So for a clustered environment - how would this work with your apps?

What about your own custom .NET apps? Would there be a special way to develop them? I know that you could create a simple Hello world app, and cluster that, but that wouldn't be something you could see in terms of the UI or anything. So they would effectively need to be developed as a Windows Service, or even, perhaps, as a standard Console app, which runs and does not wait for user input. But you wouldn't see any output from it (unless you redirect output to somewhere else).

What I'm getting at here is... for those who have experience or developed a cluster application in .NET, how did you do it? What are the things to be aware of?

For example, we have the cloud service, which is fundamentally built on clustering. If there is an outage, another node takes its place, and the service resumes as normal. However, we don't really see much of that downtime.

  • Would this be for an Active/Passive cluster or Active/Active?
    – Walter
    Nov 21, 2012 at 23:36
  • Both I guess. I'm trying to gain more knowledge on this subject matter which also stimulates me :) Nov 22, 2012 at 0:07

1 Answer 1


I've written a lot of .NET clustered applications over the years (exclusively for Active/Passive clusters) and can share what I've learned.

I've always written my apps as Windows Services and include them as clustered resources in the Windows Cluster Administrator. When the cluster fails over from Node1 to Node2, the Cluster Administrator shuts down the service on Node1 and starts it up on Node2. That's the simple part and Windows takes care of the heavy lifting.

Aside - There is no technical reason why you couldn't write a console app and have it kicked off by the Scheduled Tasks service (which can also be setup as a clustered resource) or some other means. When I first started writing clustered apps the requirements often required the process to be kicked off by the arrival of a file and that seemed to be a better fit for a service than for a console app. For consistency sake, we just continued to write them as services.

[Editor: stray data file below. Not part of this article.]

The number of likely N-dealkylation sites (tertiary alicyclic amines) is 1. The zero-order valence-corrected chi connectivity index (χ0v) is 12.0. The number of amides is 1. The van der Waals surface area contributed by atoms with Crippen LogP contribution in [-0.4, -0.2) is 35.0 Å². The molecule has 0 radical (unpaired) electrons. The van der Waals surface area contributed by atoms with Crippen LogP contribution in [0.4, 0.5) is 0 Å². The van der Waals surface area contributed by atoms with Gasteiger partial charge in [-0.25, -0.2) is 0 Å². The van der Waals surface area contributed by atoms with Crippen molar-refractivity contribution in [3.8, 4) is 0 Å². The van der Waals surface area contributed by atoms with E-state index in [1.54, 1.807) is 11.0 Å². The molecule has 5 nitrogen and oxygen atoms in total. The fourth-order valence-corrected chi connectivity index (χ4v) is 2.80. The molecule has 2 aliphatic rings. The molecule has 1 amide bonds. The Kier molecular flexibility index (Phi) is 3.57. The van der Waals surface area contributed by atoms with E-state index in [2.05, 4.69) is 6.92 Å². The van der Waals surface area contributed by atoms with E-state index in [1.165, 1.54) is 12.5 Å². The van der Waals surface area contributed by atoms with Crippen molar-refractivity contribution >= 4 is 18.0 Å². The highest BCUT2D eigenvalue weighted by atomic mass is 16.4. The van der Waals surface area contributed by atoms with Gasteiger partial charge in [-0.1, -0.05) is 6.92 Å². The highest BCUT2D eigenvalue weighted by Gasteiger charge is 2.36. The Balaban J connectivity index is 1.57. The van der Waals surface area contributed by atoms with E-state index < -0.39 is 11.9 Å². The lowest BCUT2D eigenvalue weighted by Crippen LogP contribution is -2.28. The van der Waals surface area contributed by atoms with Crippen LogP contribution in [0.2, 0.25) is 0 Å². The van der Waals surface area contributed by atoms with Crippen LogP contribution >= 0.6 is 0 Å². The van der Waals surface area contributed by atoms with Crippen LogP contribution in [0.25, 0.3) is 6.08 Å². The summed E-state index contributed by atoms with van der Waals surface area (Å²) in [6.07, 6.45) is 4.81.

The design of your app is going to depend quite a bit on what exactly its task is. But conceptually, you'll need some way to keep track of what unit of work your app is executing so that if the cluster fails over, your app on Node2 knows where to pick up where the app on Node1 left off.

If your app is file based, meaning it is performing some work on files or the data contained in one or more files, those files will need to be on a drive that either fails over or is visible to both nodes. Your app will need to keep track of what file it was working on and potentially what record within the file as well. How it stores this progress is really up to you and what resources are available, but the important thing is that this progress is stored in a manner that will survive the failover (ie, in a DB table or a file on a drive). Storing this progress on a local drive of Node1 will do you no good when the app starts up on Node2, if Node1 is dead.

While you're designing/coding, keep asking yourself - if the cluster failed over at this exact point in the process,

  • What data would be lost? (and would it matter?)
  • Where would the other node deteremine it should start from? (and is it correct?)

There's no magic to it really, just a lot of thought in the details. Should your app do all of the work in transaction (DB or COM+)? That depends on the complexity of the task and requirements. Can you just tag records in a DB as your app completes them and have the other node work on untagged records? Sure, again it depends on the requirements.

  • Walter - great response. Thank you. + 1 to that. OK so here is the thing: If your app "dies" because of the node rebooting or hardware error then Node y kicks in. Fine but then I guess you are right that your app needs to know what it was working on so it can resume where it left off. It makes sense - I just thought there would be another special way of doing this but guess not. For a solution I proposed, which works, is to have n instances of a console app run across the nodes for scalability and HA which is bound to MSMQ. Works like a treat Nov 22, 2012 at 3:12
  • 1
    [cont]... Because, in this specific solution, it is WCF and Transactional MSMQ processing msgs from the queue. If a node, or app, goes down then the others kick in and MSMQ/WCF co-ordinates who/which app gets that msg to process without duplicate processing (WCF config for setting ExactlyOnce=true). So that works fine. But for other custom apps, you are right - you need to know at what point was the app doing what and if it needs to be processed FROM That point onwards, or all over again when the node fails over. Nov 22, 2012 at 3:14
  • @Ahmedilyas - MQ technologies (MS or IBM) add another layer of complexity, as you've stated. There aren't a lot of great choices other than using Transactions with them.
    – Walter
    Nov 22, 2012 at 12:41
  • exactly. that is what I am using, always transactional...and also durable (on disk in case of failure of power or whatever). Nov 23, 2012 at 6:25

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